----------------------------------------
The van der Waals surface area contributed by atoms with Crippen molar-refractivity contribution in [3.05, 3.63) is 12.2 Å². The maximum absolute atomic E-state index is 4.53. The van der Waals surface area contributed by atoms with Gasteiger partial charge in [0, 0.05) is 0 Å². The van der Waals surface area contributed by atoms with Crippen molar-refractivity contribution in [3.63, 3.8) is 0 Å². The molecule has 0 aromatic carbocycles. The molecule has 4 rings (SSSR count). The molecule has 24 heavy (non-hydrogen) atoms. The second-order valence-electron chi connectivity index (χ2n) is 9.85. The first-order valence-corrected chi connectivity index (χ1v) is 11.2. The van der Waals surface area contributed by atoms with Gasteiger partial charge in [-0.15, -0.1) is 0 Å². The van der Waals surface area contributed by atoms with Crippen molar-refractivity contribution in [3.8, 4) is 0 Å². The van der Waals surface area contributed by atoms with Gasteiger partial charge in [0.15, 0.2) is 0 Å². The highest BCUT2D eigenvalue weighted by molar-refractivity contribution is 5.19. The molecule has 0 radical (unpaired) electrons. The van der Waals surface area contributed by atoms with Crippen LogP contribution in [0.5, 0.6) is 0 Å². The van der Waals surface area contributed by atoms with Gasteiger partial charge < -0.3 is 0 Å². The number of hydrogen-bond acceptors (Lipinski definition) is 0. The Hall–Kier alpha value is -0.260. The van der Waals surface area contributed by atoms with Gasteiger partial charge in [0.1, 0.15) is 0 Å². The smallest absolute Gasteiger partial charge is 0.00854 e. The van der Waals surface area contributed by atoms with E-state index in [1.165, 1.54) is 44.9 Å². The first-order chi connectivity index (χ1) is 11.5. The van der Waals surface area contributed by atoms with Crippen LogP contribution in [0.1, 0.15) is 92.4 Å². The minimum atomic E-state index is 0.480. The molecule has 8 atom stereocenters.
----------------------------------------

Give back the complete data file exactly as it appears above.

The van der Waals surface area contributed by atoms with Crippen molar-refractivity contribution in [3.05, 3.63) is 12.2 Å². The maximum absolute atomic E-state index is 4.53. The van der Waals surface area contributed by atoms with Gasteiger partial charge in [0, 0.05) is 0 Å². The van der Waals surface area contributed by atoms with Crippen molar-refractivity contribution in [3.63, 3.8) is 0 Å². The molecule has 0 aromatic carbocycles. The molecule has 4 rings (SSSR count). The molecule has 24 heavy (non-hydrogen) atoms. The second-order valence-electron chi connectivity index (χ2n) is 9.85. The first-order valence-corrected chi connectivity index (χ1v) is 11.2. The van der Waals surface area contributed by atoms with Gasteiger partial charge in [-0.15, -0.1) is 0 Å². The van der Waals surface area contributed by atoms with Crippen molar-refractivity contribution in [3.8, 4) is 0 Å². The van der Waals surface area contributed by atoms with Gasteiger partial charge in [0.15, 0.2) is 0 Å². The highest BCUT2D eigenvalue weighted by molar-refractivity contribution is 5.19. The molecule has 0 radical (unpaired) electrons. The van der Waals surface area contributed by atoms with Crippen LogP contribution in [0.5, 0.6) is 0 Å². The van der Waals surface area contributed by atoms with Gasteiger partial charge < -0.3 is 0 Å². The number of hydrogen-bond acceptors (Lipinski definition) is 0. The Hall–Kier alpha value is -0.260. The van der Waals surface area contributed by atoms with Gasteiger partial charge in [0.1, 0.15) is 0 Å². The smallest absolute Gasteiger partial charge is 0.00854 e. The van der Waals surface area contributed by atoms with E-state index in [1.165, 1.54) is 44.9 Å². The first-order chi connectivity index (χ1) is 11.5. The van der Waals surface area contributed by atoms with Crippen LogP contribution in [0.1, 0.15) is 92.4 Å². The minimum atomic E-state index is 0.480. The molecule has 8 atom stereocenters.